Look at our bookshelves!
One, two three…
How many Seuss books
Do I see?
How can it be that our family owns only eight of his classics, not counting poetry within other children’s anthologies or the duplicate, dog-eared copies of The Cat in The Hat? He wrote 40+ books in his lifetime, and the work of Theodor Seuss Geisel is ingrained in the English lexicon. Still, we take Dr. Seuss’ contributions for granted ‘ever so muchly’ that most of us pronounce his name incorrectly. Geisel’s mother’s German maiden name Seuss actually rhymes with “voice”, not “use” (as in, “the Simplest Seuss for youngest use”). It’s rumored that he didn’t mind, due to the sound-alike quality of ‘Seuss’ to children’s author Mother Goose. In any case, the ultimate Seuss-ism could be naming one’s child in homage to him. Here is a nearly-exhaustive list of Seuss names…
Harris (Tweed): A handwoven Scottish cloth that is fit for a suit, and a tongue-in-cheek name from the poem Too Many Daves. Harris hits a sweet spot between the patronymic surname-name Harrison and the laid-back Harry, though. And I’d much rather be Harris Tweed than Dave McCave or Oliver Boliver Butt.
Max: The pup in How the Grinch Stole Christmas has what is now a quintessential dog’s name. A better dog name might be Roover, the name of the Doubt-trout-containing river in Seuss’ What Was I Scared of? Another Grinch character and foil to the sneaky protagonist is young Cindy-Lou (Who); if ever a name-check were Seussian with its alliteration, rhyme, rhythm, and meter, it’d be “Little Cindy-Lou Who, who was not more than two.” And speaking of ingénue names, a boat called Mary Lou is sunk and rescued again in Because a Little Bug Went Ka-Choo!
Sam (Green Eggs and Ham): This friendly nickname is much more wearable than Horton (…Hears a Who) or Thidwick (…The Big-Hearted Moose). Monosyllabic names are found in abundance in Hop on Pop: Pat, Jim, Will, Red (in bed, along with Ned, Ted, and Ed), as well as Fox in Socks: Sue, Slow Joe Crow, broom-abusing brothers Bim and Ben, and Luke Luck. Mike the bike-pushing brute (in One Fish, Two Fish…), Jack, Fred, Joe, Nat, Jane (And To Think That I Saw it on Mulberry Street) and Jake the turtle (Because a Little Bug Went Ka-Choo!) round out the list.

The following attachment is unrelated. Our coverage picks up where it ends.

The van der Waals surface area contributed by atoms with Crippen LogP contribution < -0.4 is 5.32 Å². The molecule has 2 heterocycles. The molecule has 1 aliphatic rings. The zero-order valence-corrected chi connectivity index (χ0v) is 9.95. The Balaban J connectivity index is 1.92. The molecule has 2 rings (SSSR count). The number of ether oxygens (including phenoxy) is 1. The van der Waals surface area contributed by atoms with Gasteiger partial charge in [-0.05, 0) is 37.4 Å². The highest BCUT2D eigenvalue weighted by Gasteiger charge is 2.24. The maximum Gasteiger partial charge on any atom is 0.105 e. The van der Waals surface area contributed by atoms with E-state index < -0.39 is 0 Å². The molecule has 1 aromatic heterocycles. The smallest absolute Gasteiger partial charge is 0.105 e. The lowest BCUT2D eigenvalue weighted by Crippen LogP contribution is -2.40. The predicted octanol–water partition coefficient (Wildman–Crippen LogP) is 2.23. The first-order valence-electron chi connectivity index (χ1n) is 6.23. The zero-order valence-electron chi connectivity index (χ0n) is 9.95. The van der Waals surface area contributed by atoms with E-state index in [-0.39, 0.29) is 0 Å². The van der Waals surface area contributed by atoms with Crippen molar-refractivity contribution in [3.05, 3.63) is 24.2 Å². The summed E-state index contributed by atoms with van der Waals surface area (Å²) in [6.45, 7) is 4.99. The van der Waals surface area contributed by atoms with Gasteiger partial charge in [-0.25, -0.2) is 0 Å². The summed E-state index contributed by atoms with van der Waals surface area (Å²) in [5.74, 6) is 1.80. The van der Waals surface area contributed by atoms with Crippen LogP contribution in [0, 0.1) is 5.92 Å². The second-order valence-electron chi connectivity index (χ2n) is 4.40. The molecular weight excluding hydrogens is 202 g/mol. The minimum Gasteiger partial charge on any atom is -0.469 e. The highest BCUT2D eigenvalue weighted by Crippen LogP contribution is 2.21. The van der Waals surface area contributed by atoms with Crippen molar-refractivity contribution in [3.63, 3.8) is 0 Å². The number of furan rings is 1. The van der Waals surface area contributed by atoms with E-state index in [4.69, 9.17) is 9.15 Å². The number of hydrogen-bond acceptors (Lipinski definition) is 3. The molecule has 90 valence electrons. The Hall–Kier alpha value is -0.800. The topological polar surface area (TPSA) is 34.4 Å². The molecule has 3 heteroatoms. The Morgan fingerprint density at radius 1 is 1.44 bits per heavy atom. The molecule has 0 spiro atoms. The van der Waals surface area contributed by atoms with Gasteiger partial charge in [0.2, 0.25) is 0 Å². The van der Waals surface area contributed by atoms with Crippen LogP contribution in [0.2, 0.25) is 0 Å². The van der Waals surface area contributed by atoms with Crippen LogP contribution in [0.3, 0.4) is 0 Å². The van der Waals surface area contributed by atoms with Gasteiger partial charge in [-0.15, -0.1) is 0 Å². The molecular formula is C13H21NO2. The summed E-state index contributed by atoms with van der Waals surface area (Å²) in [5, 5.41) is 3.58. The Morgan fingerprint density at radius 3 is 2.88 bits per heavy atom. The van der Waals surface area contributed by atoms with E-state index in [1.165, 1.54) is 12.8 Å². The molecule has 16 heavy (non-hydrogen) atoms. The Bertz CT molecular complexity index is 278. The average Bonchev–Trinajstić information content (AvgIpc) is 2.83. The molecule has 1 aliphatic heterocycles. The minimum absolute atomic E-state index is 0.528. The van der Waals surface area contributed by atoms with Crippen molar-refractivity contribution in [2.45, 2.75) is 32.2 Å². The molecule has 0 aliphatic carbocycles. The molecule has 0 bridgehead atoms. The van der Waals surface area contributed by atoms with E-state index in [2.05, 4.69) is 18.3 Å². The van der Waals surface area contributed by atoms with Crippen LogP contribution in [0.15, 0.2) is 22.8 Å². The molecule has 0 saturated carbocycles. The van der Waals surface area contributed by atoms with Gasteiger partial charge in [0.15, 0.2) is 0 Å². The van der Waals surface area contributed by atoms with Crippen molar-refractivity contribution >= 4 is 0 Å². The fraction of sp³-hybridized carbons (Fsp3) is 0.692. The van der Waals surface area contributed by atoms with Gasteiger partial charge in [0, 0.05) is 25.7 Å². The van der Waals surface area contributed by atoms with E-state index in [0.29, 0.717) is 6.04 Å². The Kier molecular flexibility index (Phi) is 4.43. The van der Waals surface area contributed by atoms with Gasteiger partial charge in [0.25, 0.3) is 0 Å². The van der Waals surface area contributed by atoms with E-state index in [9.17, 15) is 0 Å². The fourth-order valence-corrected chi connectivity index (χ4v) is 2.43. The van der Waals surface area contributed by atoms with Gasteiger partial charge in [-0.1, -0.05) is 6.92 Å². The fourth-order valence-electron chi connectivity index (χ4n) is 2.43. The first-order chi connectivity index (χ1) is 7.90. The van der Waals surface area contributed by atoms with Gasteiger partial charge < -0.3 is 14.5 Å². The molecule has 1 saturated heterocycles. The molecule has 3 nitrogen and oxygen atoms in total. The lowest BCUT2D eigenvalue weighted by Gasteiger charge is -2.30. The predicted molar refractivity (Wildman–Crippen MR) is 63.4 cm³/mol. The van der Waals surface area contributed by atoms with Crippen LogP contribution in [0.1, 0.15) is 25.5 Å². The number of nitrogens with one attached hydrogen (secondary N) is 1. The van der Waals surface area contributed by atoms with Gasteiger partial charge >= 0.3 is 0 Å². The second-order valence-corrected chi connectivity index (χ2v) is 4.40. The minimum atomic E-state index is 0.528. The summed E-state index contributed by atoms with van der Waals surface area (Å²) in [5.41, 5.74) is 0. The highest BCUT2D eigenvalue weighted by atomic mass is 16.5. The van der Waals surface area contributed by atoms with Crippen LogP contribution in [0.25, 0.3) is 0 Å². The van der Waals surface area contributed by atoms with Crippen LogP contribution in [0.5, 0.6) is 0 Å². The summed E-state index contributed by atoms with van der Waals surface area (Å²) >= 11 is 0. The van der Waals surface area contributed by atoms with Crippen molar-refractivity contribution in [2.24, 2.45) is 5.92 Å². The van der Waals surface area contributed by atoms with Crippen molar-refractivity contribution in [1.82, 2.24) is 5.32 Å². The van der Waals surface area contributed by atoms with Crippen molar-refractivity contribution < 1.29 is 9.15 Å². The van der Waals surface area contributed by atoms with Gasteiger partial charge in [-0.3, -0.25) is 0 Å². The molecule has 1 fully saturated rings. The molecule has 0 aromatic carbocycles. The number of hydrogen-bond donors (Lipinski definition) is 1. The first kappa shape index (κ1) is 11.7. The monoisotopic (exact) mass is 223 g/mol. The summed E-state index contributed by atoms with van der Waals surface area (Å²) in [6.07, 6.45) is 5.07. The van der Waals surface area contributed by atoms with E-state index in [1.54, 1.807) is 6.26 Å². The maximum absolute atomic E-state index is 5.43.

Theo: Theo LeSieg—LeSieg is ‘Geisel’ backwards—was one of Theodor Seuss Geisel’s pen names, along with aliases Dr. Seuss and Dr. Theophrastus Seuss. The association with Seuss takes Theo away from The Cosby Show territory. Theodor is the German form of Theodore; Theophrastus the Ancient Greek philosopher asserted that “life is ruled by fortune, not wisdom.” Rosetta Stone was a particularly gorgeous name under which Geisel submitted work, and he also went by Peter Pessimist and the acidic “Theophilus Seuss, Ph.D., I.Q., H2SO4.” Theophilus is a Colonial-era name meaning “friend of God.”
Knox: This canine figure appears at the beginning of Fox in Socks. A girl named Nixie Knox also makes an appearance in Dr. Seuss’s ABC. Just don’t name your son or daughter Extra Fox unless Brad Pitt does so first. (Ezra Fox, on the other hand…) Other distinctive names from ABC are Young Yolanda Yorgenson, Uncle Ubb (notable namesake is Ub Iwerks, the animator who created Mickey Mouse), and Oscar.
Eric is a generic page boy from The King’s Stilts. “Normal” names for guys and gals also include Alice (Happy birthday to you!); Benjamin (B. Bicklebaum; The Cat in The Hat Songbook), Peter (T. Hooper; Scrambled Eggs Super!); Daniel, the gun-slinging spaniel from The Butter Battle Book; David Donald Doo (Dr. Seuss’s ABC); and brothers Fred, Fritz, Dwight, Cooper, and Jeffrey (Oh Say Can You Say?). Helen Marion Palmer was Geisel’s first wife; his second was Audrey Stone Diamond.
Some not-so-mainstream names in the Seuss Universe:
Dake (Gertrude McFuzz)
Foo-Foo the Snoo (I Can Read With My Eyes Shut!)
Horace P. Sweet; Quilligan (I Had Trouble in Getting To Solla Sollew)
Icabod (Dr. Seuss’s ABC)
Looie Katz (I Can Lick 30 Tigers Today! And Other Stories)
Norval (You’re Only Old Once! Dr. Seuss’s Book For Obsolete Children)
Solla Sollew and Boola Boo Ball, fictional cities; Genghis Khan Shmitz (I Had Trouble in Getting to Solla Sollew)
Sylvester McMonkey McBean (The Sneetches and Other Stories)
Truffula trees; Once-ler; Lorax (The Lorax)